September 6th, 2010
I grew up living on a farm without electricity, indoor plumbing, or an automobile. We did not know we were “living poor” because this is all we had ever known. We did what we had to live. We raised a garden and canned and dried whatever we could. Cabbage, turnips, winter squash, potatoes (Irish and sweet), beets, carrots—all the root vegetables were stored in the root cellar. My father hunted for squirrels, rabbits, and deer, and fished for fish and turtles. We children hunted duck eggs along the creek bank and hunted for wild mustard and “branch lettuce.” We hunted for “dry land fish” (mushrooms) during the spring and canned these. We also learned to fish, cleaning fish and eels at an early age. We had free-range chickens and searched for their nests to get eggs. We learned how to kill and clean a chicken, duck, or turkey early in life. We had fruit trees, and either canned or dried the fruit or made jelly and jam.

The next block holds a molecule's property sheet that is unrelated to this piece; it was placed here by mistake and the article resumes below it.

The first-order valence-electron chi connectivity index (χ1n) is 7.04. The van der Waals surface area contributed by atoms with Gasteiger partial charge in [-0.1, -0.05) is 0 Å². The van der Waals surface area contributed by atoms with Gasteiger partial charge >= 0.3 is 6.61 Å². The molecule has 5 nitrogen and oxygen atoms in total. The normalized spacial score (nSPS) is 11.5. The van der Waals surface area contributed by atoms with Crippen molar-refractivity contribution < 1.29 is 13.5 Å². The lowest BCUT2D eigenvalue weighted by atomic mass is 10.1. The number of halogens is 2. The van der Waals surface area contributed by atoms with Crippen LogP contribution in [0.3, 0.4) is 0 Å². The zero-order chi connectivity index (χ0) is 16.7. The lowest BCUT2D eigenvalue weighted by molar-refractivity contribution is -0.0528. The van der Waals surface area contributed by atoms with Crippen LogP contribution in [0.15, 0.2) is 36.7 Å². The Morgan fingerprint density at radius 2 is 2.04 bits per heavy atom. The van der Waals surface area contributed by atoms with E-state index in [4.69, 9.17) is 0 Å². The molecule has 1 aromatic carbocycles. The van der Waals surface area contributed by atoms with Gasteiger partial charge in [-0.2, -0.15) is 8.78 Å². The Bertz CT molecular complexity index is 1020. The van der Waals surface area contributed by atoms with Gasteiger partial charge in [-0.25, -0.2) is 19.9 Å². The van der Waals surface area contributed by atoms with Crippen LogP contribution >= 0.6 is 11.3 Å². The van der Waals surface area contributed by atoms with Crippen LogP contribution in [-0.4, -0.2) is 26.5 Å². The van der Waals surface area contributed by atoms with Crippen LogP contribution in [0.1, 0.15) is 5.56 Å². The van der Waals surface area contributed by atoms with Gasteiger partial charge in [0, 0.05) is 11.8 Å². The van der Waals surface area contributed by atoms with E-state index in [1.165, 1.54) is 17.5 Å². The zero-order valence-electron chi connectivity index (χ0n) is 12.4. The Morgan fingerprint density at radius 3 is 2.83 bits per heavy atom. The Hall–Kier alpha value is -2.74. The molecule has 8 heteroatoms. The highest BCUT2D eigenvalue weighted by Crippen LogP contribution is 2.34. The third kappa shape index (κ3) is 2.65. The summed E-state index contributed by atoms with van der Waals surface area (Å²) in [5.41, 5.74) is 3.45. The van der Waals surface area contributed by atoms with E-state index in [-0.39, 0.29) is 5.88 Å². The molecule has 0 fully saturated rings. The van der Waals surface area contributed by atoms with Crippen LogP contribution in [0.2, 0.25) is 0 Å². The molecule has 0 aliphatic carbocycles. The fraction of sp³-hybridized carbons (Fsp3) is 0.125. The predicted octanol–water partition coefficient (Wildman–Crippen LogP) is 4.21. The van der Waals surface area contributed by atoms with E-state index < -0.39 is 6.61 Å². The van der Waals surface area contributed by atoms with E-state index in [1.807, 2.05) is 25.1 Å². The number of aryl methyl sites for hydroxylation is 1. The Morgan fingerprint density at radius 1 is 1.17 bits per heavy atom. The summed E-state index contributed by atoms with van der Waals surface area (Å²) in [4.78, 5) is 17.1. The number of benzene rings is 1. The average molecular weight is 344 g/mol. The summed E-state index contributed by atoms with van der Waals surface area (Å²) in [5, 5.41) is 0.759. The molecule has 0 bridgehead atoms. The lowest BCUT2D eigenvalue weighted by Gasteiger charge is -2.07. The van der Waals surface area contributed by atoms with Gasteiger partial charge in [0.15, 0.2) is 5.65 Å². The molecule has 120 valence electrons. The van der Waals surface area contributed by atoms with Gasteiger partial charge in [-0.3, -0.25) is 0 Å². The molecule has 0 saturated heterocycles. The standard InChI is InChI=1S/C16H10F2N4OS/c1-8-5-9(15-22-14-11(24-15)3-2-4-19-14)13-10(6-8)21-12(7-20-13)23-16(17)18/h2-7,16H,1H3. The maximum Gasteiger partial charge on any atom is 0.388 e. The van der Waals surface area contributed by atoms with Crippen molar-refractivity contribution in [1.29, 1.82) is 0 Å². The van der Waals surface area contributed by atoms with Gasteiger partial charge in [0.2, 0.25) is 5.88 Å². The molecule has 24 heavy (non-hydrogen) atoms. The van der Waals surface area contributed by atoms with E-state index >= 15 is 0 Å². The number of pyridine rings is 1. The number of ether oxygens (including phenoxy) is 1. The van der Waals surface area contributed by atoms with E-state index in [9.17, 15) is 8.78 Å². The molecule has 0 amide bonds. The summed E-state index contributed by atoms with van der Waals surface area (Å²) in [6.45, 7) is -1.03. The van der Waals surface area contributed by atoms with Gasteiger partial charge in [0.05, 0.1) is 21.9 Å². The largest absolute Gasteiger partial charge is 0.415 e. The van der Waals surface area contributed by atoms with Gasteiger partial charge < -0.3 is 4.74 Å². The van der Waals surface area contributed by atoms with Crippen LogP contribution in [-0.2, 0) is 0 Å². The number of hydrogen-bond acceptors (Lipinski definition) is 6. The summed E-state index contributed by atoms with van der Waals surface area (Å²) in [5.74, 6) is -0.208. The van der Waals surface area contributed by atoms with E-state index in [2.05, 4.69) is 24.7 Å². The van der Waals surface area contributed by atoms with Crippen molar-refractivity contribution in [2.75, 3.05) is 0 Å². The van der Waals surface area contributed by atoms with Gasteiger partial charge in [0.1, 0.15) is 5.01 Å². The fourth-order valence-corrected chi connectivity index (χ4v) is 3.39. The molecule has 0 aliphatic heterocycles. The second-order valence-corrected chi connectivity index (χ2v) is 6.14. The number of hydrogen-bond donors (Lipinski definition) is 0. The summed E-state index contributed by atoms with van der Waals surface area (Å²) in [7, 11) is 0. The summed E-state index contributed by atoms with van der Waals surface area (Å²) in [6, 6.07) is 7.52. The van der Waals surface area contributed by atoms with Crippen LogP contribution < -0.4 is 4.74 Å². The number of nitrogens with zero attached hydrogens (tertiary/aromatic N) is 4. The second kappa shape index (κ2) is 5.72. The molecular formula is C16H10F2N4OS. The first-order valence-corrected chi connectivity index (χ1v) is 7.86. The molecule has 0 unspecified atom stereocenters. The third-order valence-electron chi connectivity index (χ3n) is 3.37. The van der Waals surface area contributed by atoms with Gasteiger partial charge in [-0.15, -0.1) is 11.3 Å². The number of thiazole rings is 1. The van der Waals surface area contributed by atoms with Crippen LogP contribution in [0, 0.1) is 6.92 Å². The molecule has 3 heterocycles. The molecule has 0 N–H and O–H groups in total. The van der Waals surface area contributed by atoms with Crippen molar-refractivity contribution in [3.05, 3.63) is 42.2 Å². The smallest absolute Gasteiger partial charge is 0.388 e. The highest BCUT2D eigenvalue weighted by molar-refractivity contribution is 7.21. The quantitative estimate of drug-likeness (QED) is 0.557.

We also helped when it was “hog killing time.” My dad and his brothers would kill and clean (dress) the hog, then my mom and grandmother would “work up” the meat. We children kept the fire going through this process. We were also responsible for saving the ashes from the wood stove to be used in the soap making. We sifted the ashes to get out the “clinkers” and saved the fine sifted ashes for the soap making. The hog fat, ashes, and lye were used to make soap. It was made in big pans, and when it cooled and hardened, it was cut into blocks that were used for everything from bathing, washing hair, cleaning floors, and doing laundry. Every piece of meat that could was prepared, salted, and hung in the smoke house. Hams, shoulders, side meat, and bacon was smoked. The liver and cornmeal was used to make liver mush. The rest was made into sausage and canned, or made into “souse meat.” The covering fat was cut off the entrails and cooked down to render the fat, which was stored in cans for the lard. The rest used to make soap. The cleaned, sterilized entrails were fried and made into chitterlings and these were canned to be added to the cornbread. The skin was cut into small pieces, salted and baked. The pig feet were pickled. Everything was used but the “squeal.”